Don’t be cynical and talk about the injuries that cost the linebacker 58 games during his 11-year pro career that came to an end this week when Lee announced his retirement.
Think of how it bothered him and the hours and hours he put into avoiding injury.
Think about the type of player and the leader Lee was on and off the field.
That’s exactly what the Cowboys need in order to re-make their defense under coordinator Dan Quinn.
An argument can be made the Cowboys still need Lee to help their defense even as he turns 35 in July. Linebacker Jaylon Smith is coming off a struggle of a season in 2020. Leighton Vander Esch has missed 15 games the past two seasons with injuries. If something happens to either of them, the Cowboys are looking at Luke Gifford or Francis Bernard playing significant snaps at the moment.
Perhaps linebacker should be considered the primary need entering Thursday’s draft in Cleveland (8 p.m. ET, on ESPN and the ESPN App).
While that move is unlikely to happen in the first round, it’s now a must that the Cowboys consider linebacker prospects in the draft’s subsequent rounds.
One of Cowboys’ best linebackers
On first and second down, if Lee were playing, he could still help the Cowboys if something happened to Smith or Vander Esch. And in the meeting room, he could still help the Cowboys. He would always hold every player accountable, so just having his presence would be meaningful.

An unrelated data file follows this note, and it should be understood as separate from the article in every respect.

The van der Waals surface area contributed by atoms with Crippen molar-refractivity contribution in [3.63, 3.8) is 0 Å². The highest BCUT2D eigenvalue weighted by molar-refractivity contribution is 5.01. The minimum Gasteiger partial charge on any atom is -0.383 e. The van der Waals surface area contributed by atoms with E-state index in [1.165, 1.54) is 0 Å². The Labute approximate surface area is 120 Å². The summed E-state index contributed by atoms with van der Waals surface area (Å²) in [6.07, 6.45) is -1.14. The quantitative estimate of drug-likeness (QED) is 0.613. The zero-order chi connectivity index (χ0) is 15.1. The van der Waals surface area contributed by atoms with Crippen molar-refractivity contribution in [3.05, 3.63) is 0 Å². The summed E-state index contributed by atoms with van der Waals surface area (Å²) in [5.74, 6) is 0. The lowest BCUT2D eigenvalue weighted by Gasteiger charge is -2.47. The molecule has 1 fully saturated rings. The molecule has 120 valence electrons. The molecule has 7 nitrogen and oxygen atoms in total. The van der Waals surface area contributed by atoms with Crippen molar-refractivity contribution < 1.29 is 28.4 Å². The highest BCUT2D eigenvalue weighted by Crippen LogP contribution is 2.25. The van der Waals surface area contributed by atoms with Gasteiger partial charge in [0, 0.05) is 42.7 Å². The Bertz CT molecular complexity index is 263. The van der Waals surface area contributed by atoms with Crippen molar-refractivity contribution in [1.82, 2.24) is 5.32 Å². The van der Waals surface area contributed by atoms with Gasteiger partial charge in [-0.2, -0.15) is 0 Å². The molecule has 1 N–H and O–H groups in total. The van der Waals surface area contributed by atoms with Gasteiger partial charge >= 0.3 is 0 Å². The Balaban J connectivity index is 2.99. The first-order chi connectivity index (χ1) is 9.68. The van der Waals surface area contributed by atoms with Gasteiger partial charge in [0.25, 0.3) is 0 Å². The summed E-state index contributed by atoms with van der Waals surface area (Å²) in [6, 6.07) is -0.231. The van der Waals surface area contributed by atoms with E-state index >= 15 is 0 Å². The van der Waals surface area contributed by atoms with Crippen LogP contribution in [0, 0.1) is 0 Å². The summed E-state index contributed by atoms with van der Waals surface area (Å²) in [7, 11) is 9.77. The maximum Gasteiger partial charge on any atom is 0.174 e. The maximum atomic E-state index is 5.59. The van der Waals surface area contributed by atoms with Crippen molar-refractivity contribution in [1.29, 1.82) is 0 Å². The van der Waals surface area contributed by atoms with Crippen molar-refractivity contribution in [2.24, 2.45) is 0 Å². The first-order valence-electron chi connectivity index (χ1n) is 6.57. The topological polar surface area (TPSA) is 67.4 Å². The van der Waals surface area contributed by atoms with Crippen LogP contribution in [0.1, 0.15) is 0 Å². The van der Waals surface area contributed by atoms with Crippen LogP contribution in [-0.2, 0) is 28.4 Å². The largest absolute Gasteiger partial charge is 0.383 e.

When Lee was rolling, he was as good as any off-the-ball linebacker the Cowboys have had. Maybe that’s over the top when looking at former players such as Lee Roy Jordan and Chuck Howley, staples of the coach Tom Landry Era, but Lee was that good.
The Cowboys’ 2010 second-round pick (No. 55 overall) was credited with 995 tackles, good for eighth in team history. He averaged 8.4 tackles per game, the most among the top-10 tacklers in team history. Darren Woodson, who is the franchise leader with 1,350, averaged 7.6 tackles per game.
Lee holds the team record for most tackles in a game (22) and most solo tackles in a game (17) against the New York Giants on Dec. 11, 2016. There have been seven 20-tackle-or-more games in team history; Lee has five of them. He intercepted 14 passes. He had 41 quarterback pressures, 59 tackles for loss, 32 pass breakups and four sacks.
He played his best after his most severe injury, a torn anterior cruciate that knocked him out of the 2014 season. In 2015, he was named to the Pro Bowl after recording 156 tackles. In 2016, he was named to the Pro Bowl a second time and was a first-team All-Pro with 174 tackles.
Lee hated when the media would say he played a 16-game season just once (2019). He was quick to point out the coaches held him out of the 2016 regular-season finale because playoff positioning was solidified and they did not want to risk him to injury. Lee stood on the sideline in full uniform, helmet strapped up for the entire game. He knew he had missed too many games already and did not want to miss one more, especially when he was at the top of his game.
Hamstring injuries limited him in 2017 (five games missed) and ’18 (nine). In 2020, his season almost never started because of a sports hernia surgery that forced him to miss seven games.
“There are always regrets, but I’m proud of what I was able to accomplish and I leave this game grateful,” Lee told ESPN.
Too often we remember the regrets, but with Lee, remember what he accomplished; remember how good he was.